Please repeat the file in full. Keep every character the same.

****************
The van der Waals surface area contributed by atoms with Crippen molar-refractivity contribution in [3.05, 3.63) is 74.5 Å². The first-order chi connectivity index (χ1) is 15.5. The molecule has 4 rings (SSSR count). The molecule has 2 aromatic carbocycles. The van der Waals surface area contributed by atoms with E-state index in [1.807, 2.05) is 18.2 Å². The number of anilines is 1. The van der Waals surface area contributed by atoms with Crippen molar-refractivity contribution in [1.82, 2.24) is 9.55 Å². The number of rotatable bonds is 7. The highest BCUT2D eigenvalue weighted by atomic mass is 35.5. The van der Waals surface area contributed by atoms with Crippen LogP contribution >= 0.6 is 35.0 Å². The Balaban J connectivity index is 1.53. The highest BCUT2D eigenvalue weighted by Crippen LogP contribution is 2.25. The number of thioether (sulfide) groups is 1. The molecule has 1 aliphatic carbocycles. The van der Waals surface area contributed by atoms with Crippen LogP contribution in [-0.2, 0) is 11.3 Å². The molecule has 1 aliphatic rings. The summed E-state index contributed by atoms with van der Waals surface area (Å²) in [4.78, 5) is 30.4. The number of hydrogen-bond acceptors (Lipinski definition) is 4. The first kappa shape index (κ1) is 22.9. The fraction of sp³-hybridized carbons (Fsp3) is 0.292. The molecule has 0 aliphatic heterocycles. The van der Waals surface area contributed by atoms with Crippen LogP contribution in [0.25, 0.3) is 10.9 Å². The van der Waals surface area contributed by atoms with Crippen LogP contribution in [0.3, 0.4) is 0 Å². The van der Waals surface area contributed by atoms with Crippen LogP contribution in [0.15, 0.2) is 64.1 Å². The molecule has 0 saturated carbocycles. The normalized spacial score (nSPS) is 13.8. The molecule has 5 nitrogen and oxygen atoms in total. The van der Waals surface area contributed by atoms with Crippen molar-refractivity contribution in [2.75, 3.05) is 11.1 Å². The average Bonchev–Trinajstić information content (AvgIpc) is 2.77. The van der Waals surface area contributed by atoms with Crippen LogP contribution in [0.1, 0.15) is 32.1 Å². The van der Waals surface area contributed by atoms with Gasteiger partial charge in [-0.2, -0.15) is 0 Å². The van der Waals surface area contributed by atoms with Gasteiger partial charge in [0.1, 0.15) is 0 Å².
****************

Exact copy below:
The van der Waals surface area contributed by atoms with Crippen molar-refractivity contribution in [3.05, 3.63) is 74.5 Å². The first-order chi connectivity index (χ1) is 15.5. The molecule has 4 rings (SSSR count). The molecule has 2 aromatic carbocycles. The van der Waals surface area contributed by atoms with E-state index in [1.807, 2.05) is 18.2 Å². The number of anilines is 1. The van der Waals surface area contributed by atoms with Crippen molar-refractivity contribution in [1.82, 2.24) is 9.55 Å². The number of rotatable bonds is 7. The highest BCUT2D eigenvalue weighted by atomic mass is 35.5. The van der Waals surface area contributed by atoms with Crippen LogP contribution >= 0.6 is 35.0 Å². The Balaban J connectivity index is 1.53. The highest BCUT2D eigenvalue weighted by Crippen LogP contribution is 2.25. The number of thioether (sulfide) groups is 1. The molecule has 1 aliphatic carbocycles. The van der Waals surface area contributed by atoms with Crippen LogP contribution in [-0.2, 0) is 11.3 Å². The molecule has 1 aliphatic rings. The summed E-state index contributed by atoms with van der Waals surface area (Å²) in [4.78, 5) is 30.4. The number of hydrogen-bond acceptors (Lipinski definition) is 4. The first kappa shape index (κ1) is 22.9. The fraction of sp³-hybridized carbons (Fsp3) is 0.292. The molecule has 0 aliphatic heterocycles. The van der Waals surface area contributed by atoms with Crippen LogP contribution in [0.25, 0.3) is 10.9 Å². The van der Waals surface area contributed by atoms with Crippen LogP contribution in [0.3, 0.4) is 0 Å². The van der Waals surface area contributed by atoms with Crippen LogP contribution in [0.15, 0.2) is 64.1 Å². The molecule has 0 saturated carbocycles. The normalized spacial score (nSPS) is 13.8. The molecule has 5 nitrogen and oxygen atoms in total. The van der Waals surface area contributed by atoms with Crippen molar-refractivity contribution in [2.75, 3.05) is 11.1 Å². The average Bonchev–Trinajstić information content (AvgIpc) is 2.77. The van der Waals surface area contributed by atoms with Crippen LogP contribution in [0.1, 0.15) is 32.1 Å². The van der Waals surface area contributed by atoms with Gasteiger partial charge in [-0.2, -0.15) is 0 Å². The van der Waals surface area contributed by atoms with Gasteiger partial charge in [0.1, 0.15) is 0 Å².